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Re: Transfer-codings, mandatory content-coding support and intermediaries

From: Mark Nottingham <mnot@mnot.net>
Date: Sun, 20 Apr 2014 10:00:36 +1000
Cc: HTTP Working Group <ietf-http-wg@w3.org>
Message-Id: <CB50DAEF-4220-4014-827F-61499DCFF97B@mnot.net>
To: Patrick McManus <pmcmanus@mozilla.com>, Daniel Stenberg <daniel@haxx.se>

On 20 Apr 2014, at 8:15 am, Patrick McManus <pmcmanus@mozilla.com> wrote:

> nothing in this thread has really changed the basic design decisions already in the current drafts
>  * hop to hop transfer encodings have never been widely used successfully - let's get rid of them

That seems to be a widely-held belief, with a few exceptions. However, I personally think Matthew's most recent proposal is quite reasonable, especially if it flips to being opt-out. While browsers might not use them, API folks could find this quite attractive (as we're hearing from the IAEA people).

Daniel, any thoughts from a curl perspective here -- would you support a "compressed data frame" flag?


>  * implicit end to end content encoding improves a known abuse of the protocol.

Calling it "abuse" is a value judgement. While it's true that we're chartered to improve performance, those performance gains should not come at the cost of interoperability, which is what we're seeing here.

Also, since many have stated an intent to only deploy HTTP/2 over TLS, I wonder how bad this "abuse" will be. 


> Sure, that makes http/2 gateways have to work a little harder with lame http/1 clients. that's a reasonable price.

No, that's not the problem. The problem is that the gateways have to become non-transparent, making it more difficult for clients to interoperate *through* them.


> i'm in favor of the status quo here (i.e. no TE and implicit CE: gzip). The alternative seems to be some form of per frame gzip changes at this point with no implementation experience and a literal trail of tears in recent non-content-aware compression schemes when mixed with TLS. Let's not do that :)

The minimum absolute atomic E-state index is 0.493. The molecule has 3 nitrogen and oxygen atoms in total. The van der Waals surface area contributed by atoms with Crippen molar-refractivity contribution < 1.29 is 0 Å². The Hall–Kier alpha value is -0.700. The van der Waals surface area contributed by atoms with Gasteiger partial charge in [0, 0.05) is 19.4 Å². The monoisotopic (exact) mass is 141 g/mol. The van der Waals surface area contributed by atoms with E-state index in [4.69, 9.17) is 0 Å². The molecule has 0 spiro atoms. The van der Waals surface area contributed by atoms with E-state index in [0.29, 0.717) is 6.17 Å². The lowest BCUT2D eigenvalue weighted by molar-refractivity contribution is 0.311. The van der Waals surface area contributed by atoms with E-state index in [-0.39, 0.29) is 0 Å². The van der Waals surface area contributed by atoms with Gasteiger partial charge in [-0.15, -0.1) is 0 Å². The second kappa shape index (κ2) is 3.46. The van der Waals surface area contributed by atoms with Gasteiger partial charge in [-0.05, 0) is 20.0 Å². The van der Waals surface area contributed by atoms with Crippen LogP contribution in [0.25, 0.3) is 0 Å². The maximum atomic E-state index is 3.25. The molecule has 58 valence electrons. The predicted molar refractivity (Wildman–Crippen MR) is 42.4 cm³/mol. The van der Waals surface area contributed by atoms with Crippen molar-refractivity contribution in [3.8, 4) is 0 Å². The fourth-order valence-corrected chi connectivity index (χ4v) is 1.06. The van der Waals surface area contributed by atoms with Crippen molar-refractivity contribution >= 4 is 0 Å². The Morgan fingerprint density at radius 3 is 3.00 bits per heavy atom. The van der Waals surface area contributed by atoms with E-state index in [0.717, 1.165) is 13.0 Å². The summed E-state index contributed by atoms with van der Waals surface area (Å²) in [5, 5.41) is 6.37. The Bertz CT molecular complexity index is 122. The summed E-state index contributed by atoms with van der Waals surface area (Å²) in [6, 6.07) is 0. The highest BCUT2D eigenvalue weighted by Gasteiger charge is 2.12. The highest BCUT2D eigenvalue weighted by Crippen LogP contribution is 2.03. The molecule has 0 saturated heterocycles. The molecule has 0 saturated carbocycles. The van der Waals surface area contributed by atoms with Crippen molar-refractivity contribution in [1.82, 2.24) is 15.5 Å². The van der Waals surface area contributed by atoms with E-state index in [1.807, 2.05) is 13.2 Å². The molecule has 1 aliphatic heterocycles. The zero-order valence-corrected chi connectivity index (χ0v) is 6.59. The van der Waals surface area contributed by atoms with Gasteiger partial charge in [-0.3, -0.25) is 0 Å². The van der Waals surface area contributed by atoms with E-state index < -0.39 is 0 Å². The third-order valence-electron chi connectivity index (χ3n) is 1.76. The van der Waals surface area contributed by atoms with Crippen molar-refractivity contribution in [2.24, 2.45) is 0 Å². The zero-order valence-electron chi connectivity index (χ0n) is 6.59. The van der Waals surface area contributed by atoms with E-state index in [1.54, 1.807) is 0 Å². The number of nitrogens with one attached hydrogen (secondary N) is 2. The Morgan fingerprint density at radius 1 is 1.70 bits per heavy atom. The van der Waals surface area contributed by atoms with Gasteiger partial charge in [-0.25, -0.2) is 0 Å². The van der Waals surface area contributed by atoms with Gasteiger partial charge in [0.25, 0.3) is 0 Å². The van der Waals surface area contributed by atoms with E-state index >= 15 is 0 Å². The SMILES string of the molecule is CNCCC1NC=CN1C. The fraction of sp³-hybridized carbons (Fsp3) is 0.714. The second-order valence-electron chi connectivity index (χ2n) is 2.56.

That's a false choice. We need to deal with the interop problems whether or not we introduce hop-by-hop compression. 


> 
> -P
> 
> 
> 
> On Fri, Apr 18, 2014 at 2:52 AM, Mark Nottingham <mnot@mnot.net> wrote:
> We've had a wide-ranging discussion of the issues brought about by HTTP/2 dropping the concept of transfer-coding, in conjunction with the imposition of mandatory gzip content-coding support by clients.
> 
> At this point, it looks like the folks who have asked for TE support in HTTP/2 are willing to wait on incorporating such a feature into HTTP/2. Since we don't seem to have much consensus on any of the proposals to date, the status quo seems like a good path forward -- although I think we should discuss this in more depth in NYC.
> 
> However, discussion has also uncovered some problematic aspects of requiring clients to support GZIP content-encoding in HTTP/2.
> 
> Specifically, we're chartered to enable intermediaries to translate from 1.1 to 2 and back with reasonable fidelity. As has been noted, that's hard to do if a HTTP/1 client doesn't support gzip content-encoding; if the HTTP/2 origin assumes gzip support, the intermediary has to decompress it, and -- importantly -- assign a new entity tag to the response.
> 
> That's pretty clearly a major reduction in functionality, and effectively removes what we used to call semantic transparency from all HTTP1.x->HTTP2 proxies. As discussed, there are other side effects of this approach as well.
> 
> I've created <https://github.com/http2/http2-spec/issues/460> to track this issue. I don't think it affects the current implementation draft, but we do need to discuss it before (and likely at) the NYC interim.
> 
> Cheers,
> 
> 
> 
> 
> --
> Mark Nottingham   http://www.mnot.net/
> 
> 
> 
> 
> 

--
Mark Nottingham   http://www.mnot.net/
Received on Saturday, 19 April 2014 23:57:32 UTC

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